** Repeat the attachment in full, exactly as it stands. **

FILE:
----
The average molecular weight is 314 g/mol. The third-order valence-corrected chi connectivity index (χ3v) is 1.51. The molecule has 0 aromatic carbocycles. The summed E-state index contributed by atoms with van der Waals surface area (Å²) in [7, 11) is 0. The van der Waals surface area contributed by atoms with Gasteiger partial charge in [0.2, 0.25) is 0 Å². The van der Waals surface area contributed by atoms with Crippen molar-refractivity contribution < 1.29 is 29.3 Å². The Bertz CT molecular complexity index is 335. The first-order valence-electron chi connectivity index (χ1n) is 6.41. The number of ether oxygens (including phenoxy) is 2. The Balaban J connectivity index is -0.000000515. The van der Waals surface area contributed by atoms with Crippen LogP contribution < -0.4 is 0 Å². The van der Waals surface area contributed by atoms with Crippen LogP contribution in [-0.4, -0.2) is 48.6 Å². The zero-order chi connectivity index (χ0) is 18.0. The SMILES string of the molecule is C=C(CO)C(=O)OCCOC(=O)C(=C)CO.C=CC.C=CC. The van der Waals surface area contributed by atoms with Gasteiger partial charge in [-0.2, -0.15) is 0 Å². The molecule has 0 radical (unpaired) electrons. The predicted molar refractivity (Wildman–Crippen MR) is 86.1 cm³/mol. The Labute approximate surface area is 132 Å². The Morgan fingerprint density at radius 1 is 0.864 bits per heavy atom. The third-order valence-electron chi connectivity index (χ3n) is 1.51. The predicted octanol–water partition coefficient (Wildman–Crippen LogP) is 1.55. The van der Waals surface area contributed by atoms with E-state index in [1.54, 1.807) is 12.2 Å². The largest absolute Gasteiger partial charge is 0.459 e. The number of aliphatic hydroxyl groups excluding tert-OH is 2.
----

The average molecular weight is 314 g/mol. The third-order valence-corrected chi connectivity index (χ3v) is 1.51. The molecule has 0 aromatic carbocycles. The summed E-state index contributed by atoms with van der Waals surface area (Å²) in [7, 11) is 0. The van der Waals surface area contributed by atoms with Gasteiger partial charge in [0.2, 0.25) is 0 Å². The van der Waals surface area contributed by atoms with Crippen molar-refractivity contribution < 1.29 is 29.3 Å². The Bertz CT molecular complexity index is 335. The first-order valence-electron chi connectivity index (χ1n) is 6.41. The number of ether oxygens (including phenoxy) is 2. The Balaban J connectivity index is -0.000000515. The van der Waals surface area contributed by atoms with Crippen LogP contribution < -0.4 is 0 Å². The van der Waals surface area contributed by atoms with Crippen LogP contribution in [-0.4, -0.2) is 48.6 Å². The zero-order chi connectivity index (χ0) is 18.0. The SMILES string of the molecule is C=C(CO)C(=O)OCCOC(=O)C(=C)CO.C=CC.C=CC. The van der Waals surface area contributed by atoms with Gasteiger partial charge in [-0.2, -0.15) is 0 Å². The molecule has 0 radical (unpaired) electrons. The predicted molar refractivity (Wildman–Crippen MR) is 86.1 cm³/mol. The Labute approximate surface area is 132 Å². The Morgan fingerprint density at radius 1 is 0.864 bits per heavy atom. The third-order valence-electron chi connectivity index (χ3n) is 1.51. The predicted octanol–water partition coefficient (Wildman–Crippen LogP) is 1.55. The van der Waals surface area contributed by atoms with E-state index in [1.54, 1.807) is 12.2 Å². The largest absolute Gasteiger partial charge is 0.459 e. The number of aliphatic hydroxyl groups excluding tert-OH is 2.